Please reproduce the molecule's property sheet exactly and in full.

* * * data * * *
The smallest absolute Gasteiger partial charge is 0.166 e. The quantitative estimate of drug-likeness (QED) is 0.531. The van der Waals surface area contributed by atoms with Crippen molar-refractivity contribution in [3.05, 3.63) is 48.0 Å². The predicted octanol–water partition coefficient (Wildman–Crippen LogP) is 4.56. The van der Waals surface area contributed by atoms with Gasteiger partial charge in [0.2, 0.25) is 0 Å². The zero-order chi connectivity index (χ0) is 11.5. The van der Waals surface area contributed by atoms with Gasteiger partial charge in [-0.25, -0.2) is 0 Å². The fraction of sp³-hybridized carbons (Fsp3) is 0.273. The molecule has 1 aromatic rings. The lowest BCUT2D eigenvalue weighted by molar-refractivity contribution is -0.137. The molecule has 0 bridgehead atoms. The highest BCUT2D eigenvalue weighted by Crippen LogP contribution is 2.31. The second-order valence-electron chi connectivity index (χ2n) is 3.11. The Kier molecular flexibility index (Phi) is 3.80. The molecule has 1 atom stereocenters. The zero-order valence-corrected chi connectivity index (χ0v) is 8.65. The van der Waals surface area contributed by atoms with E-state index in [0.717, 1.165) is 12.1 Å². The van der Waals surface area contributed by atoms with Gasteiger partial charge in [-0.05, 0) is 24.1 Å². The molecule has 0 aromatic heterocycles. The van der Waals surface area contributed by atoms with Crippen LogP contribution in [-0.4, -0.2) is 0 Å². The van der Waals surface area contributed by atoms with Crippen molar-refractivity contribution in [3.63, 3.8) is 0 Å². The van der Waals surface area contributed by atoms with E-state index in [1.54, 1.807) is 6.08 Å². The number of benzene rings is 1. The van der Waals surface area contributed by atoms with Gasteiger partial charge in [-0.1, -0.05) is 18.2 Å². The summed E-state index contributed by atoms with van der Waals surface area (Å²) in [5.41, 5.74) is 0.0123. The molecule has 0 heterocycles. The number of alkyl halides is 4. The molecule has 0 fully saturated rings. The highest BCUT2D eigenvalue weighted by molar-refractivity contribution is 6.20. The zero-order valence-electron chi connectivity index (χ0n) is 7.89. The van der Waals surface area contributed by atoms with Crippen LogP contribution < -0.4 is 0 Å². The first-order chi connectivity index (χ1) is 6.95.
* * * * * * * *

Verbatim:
The smallest absolute Gasteiger partial charge is 0.166 e. The quantitative estimate of drug-likeness (QED) is 0.531. The van der Waals surface area contributed by atoms with Crippen molar-refractivity contribution in [3.05, 3.63) is 48.0 Å². The predicted octanol–water partition coefficient (Wildman–Crippen LogP) is 4.56. The van der Waals surface area contributed by atoms with Gasteiger partial charge in [0.2, 0.25) is 0 Å². The zero-order chi connectivity index (χ0) is 11.5. The van der Waals surface area contributed by atoms with Gasteiger partial charge in [-0.25, -0.2) is 0 Å². The fraction of sp³-hybridized carbons (Fsp3) is 0.273. The molecule has 1 aromatic rings. The lowest BCUT2D eigenvalue weighted by molar-refractivity contribution is -0.137. The molecule has 0 bridgehead atoms. The highest BCUT2D eigenvalue weighted by Crippen LogP contribution is 2.31. The second-order valence-electron chi connectivity index (χ2n) is 3.11. The Kier molecular flexibility index (Phi) is 3.80. The molecule has 1 atom stereocenters. The zero-order valence-corrected chi connectivity index (χ0v) is 8.65. The van der Waals surface area contributed by atoms with E-state index in [0.717, 1.165) is 12.1 Å². The van der Waals surface area contributed by atoms with Gasteiger partial charge in [-0.05, 0) is 24.1 Å². The molecule has 0 aromatic heterocycles. The van der Waals surface area contributed by atoms with Crippen LogP contribution in [-0.4, -0.2) is 0 Å². The van der Waals surface area contributed by atoms with Crippen molar-refractivity contribution in [3.63, 3.8) is 0 Å². The van der Waals surface area contributed by atoms with E-state index in [1.54, 1.807) is 6.08 Å². The number of benzene rings is 1. The van der Waals surface area contributed by atoms with Gasteiger partial charge in [-0.1, -0.05) is 18.2 Å². The summed E-state index contributed by atoms with van der Waals surface area (Å²) in [5.41, 5.74) is 0.0123. The molecule has 0 heterocycles. The number of alkyl halides is 4. The molecule has 0 fully saturated rings. The highest BCUT2D eigenvalue weighted by molar-refractivity contribution is 6.20. The zero-order valence-electron chi connectivity index (χ0n) is 7.89. The van der Waals surface area contributed by atoms with Crippen LogP contribution < -0.4 is 0 Å². The first-order chi connectivity index (χ1) is 6.95.